As shown in Table 1, translational research has ethical issues related to any of its four main elements (phases, gaps, transfer of knowledge, the process itself). Even if all are potentially equally important, most researchers in this area focused solely on the phase related ethical issues [1, 2, 9–12, 46–54], which, in our opinion, is not enough for a comprehensive ethical analysis of translational research. However, by analysing all ethical related issues associated with all its elements, and taking into account the high variability of translational research, we could easily find ourselves in the position of considering that translational bioethics should deal with most, if not all, imaginable bioethical issues. This approach, even if exhaustive, does not grasp the particularities of the translational research bioethics. Therefore, our opinion is that we should try to analyse more specifically what makes translational research unique from other forms of biomedical research, and to draw a series of general ethical norms with a wide applicability in this field.
Should we consider translational research as a subtype of biomedical research, or should we develop a new set of bioethical tools specifically directed to the interdisciplinary characteristics of translational research?
Most codes of research ethics require all biomedical research to be carried out under the supervision of a certified physician or other properly qualified health care professional. For example, the Helsinki Declaration, Art 12 states that:
Medical research involving human subjects must be conducted only by individuals with the appropriate ethics and scientific education, training and qualifications. Research on patients or healthy volunteers requires the supervision of a competent and appropriately qualified physician or other health care professional. (Article 12) .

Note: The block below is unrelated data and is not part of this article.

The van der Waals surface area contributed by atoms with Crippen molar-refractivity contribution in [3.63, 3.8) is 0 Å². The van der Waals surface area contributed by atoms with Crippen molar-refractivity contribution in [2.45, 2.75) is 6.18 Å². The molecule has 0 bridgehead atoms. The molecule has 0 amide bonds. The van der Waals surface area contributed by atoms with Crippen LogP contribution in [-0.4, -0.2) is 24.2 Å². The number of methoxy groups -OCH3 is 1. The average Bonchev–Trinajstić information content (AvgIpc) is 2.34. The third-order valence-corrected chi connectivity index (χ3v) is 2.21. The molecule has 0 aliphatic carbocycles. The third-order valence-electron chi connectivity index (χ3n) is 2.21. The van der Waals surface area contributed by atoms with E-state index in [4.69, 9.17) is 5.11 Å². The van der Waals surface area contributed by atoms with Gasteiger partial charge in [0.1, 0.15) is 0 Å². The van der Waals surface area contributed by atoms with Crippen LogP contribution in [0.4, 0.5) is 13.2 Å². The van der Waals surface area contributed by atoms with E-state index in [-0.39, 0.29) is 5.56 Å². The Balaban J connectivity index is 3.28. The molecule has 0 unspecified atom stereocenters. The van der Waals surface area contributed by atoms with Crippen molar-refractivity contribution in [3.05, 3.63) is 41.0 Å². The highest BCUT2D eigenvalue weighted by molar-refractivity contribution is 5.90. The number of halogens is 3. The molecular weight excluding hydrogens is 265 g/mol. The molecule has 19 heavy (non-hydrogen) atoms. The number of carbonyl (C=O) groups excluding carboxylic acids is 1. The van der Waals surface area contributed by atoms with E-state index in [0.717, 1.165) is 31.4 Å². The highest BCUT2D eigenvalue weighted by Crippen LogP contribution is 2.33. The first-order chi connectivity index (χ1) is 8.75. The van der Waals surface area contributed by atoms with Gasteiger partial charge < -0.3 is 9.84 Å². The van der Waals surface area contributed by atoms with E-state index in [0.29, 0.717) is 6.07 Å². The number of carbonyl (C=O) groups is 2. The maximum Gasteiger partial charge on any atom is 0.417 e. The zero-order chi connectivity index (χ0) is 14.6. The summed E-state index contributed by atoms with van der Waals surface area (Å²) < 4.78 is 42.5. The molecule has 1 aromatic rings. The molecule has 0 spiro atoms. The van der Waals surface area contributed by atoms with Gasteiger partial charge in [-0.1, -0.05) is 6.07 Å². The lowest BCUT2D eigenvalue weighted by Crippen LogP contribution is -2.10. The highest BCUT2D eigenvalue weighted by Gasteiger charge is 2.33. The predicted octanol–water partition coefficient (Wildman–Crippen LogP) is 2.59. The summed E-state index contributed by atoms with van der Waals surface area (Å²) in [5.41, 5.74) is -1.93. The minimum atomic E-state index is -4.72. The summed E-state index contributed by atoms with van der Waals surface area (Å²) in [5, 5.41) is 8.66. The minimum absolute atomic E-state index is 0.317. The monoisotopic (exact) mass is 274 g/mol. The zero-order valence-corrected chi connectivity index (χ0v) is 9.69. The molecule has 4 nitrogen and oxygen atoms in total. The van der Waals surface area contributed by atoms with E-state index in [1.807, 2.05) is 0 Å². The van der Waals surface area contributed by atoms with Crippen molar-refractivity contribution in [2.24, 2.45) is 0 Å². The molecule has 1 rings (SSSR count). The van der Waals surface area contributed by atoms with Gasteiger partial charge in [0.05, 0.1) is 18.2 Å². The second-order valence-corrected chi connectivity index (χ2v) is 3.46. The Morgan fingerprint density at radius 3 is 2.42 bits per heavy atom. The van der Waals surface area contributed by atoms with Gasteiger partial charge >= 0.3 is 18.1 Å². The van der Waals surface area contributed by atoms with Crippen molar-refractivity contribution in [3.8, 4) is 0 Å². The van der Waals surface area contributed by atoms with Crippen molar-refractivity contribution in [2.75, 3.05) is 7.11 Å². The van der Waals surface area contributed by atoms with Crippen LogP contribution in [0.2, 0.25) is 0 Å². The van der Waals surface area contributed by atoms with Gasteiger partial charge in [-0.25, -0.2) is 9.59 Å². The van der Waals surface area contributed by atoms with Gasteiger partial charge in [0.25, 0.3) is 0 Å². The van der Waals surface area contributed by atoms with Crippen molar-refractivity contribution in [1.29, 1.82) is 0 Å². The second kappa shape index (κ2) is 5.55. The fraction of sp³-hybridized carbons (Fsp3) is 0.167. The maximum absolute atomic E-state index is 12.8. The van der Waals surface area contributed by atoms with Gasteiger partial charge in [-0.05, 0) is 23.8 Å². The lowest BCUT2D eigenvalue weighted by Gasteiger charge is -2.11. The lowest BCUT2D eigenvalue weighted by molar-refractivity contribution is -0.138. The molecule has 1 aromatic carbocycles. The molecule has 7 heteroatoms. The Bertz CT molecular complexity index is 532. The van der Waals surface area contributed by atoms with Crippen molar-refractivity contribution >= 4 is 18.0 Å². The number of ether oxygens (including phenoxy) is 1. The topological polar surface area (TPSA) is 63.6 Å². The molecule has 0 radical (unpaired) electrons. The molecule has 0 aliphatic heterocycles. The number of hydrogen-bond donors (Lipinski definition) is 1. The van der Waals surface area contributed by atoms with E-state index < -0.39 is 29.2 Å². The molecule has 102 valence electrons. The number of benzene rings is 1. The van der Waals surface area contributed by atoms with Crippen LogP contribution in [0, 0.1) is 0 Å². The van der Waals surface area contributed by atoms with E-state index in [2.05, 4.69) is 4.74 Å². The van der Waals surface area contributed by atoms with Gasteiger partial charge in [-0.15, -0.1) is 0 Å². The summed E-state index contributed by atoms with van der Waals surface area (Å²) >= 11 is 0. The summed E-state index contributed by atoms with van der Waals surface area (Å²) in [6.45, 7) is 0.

However, there are instances of translational research in which most of the phases contain non-medical studies/activities. See Table 2 for such an example, in which the researchers are trying to develop an assistive device for visually impaired people by using haptic and audio signals; the translational process include 12 steps, of which only four can be considered as biomedical research. Most of them are either IT development or public health related (social policies, interactions with local administration, and so on). If we consider them to be biomedical research, they should comply to all legal and ethical requirements of biomedical research, which means, among others, obtaining consent from the subjects, obtaining an Ethical Committee approval for the study, supervision by medical personnel, and so on. Let us take an example from Table 2. Suppose that one step of this research is to develop a medical device constructed as a wearable head unit that enables the user to precisely determine the spatial characteristics of sounds. For this, some testers must walk around the lab and be subjected to various sound patterns. The responses of the testers are recorded. By relating this research to the principles from the Helsinki Declaration this activity fits within the purposes of biomedical research: “The primary purpose of medical research involving human subjects is to understand the causes, development and effects of diseases and improve preventive, diagnostic and therapeutic interventions (methods, procedures and treatments)”  because its purpose is to develop a therapeutic intervention for visually impaired people. However, the same activity can be considered a development phase for an IT product. How should the researchers consider this activity? If is it considered biomedical research, it must comply with all medical research regulations that would maximize the protection of the testers (physically, ethically and legally), but also increase the costs maybe tenfold. The precautions may be excessive and unnecessary as the risks are minimal and can be safely handled by other means; e.g., work protection, and the testers are competent to make decisions about the precautions needed for the study. If it is considered an IT development phase—instead of a biomedical research—the importance of the risks will be lowered because a risk assessment might not be performed before starting the tests. The issues related to protection and sharing of personal data (e.g., data obtained from the records of the responses of the subjects) might also be minimized. Our opinion is that the problem here is determined by the phase analysis of translational research. By using it we tend to reffer to biomedical/research ethics guidelines even in instances in which they are too strict, in order to apparently maximize the protection for subjects/patients/citizens. However, this apparent strictness affects the efficiency of the phases that are not actually biomedical research, by imposing time consuming and highly expensive tasks. A more holistic approach to bioethics in translational research might be of use for the whole process aimed toward minimizing the risks for subjects, other involved persons, and the society as a whole. This should be associated with a clear definition of what biomedical research is, and of course with imposing additional safeguards for activities that will comply with the definition of biomedical research. For the above example, we could do a risk assessment before the practical phases and develop methods for minimizing/removing the risks by a committee consisting of both investigators with healthcare specialization and non-medical personnel. Afterwards, the non-medical tasks will be handled according to the IT development principles, in full compliance with the risk mitigation methods established in the initial phase.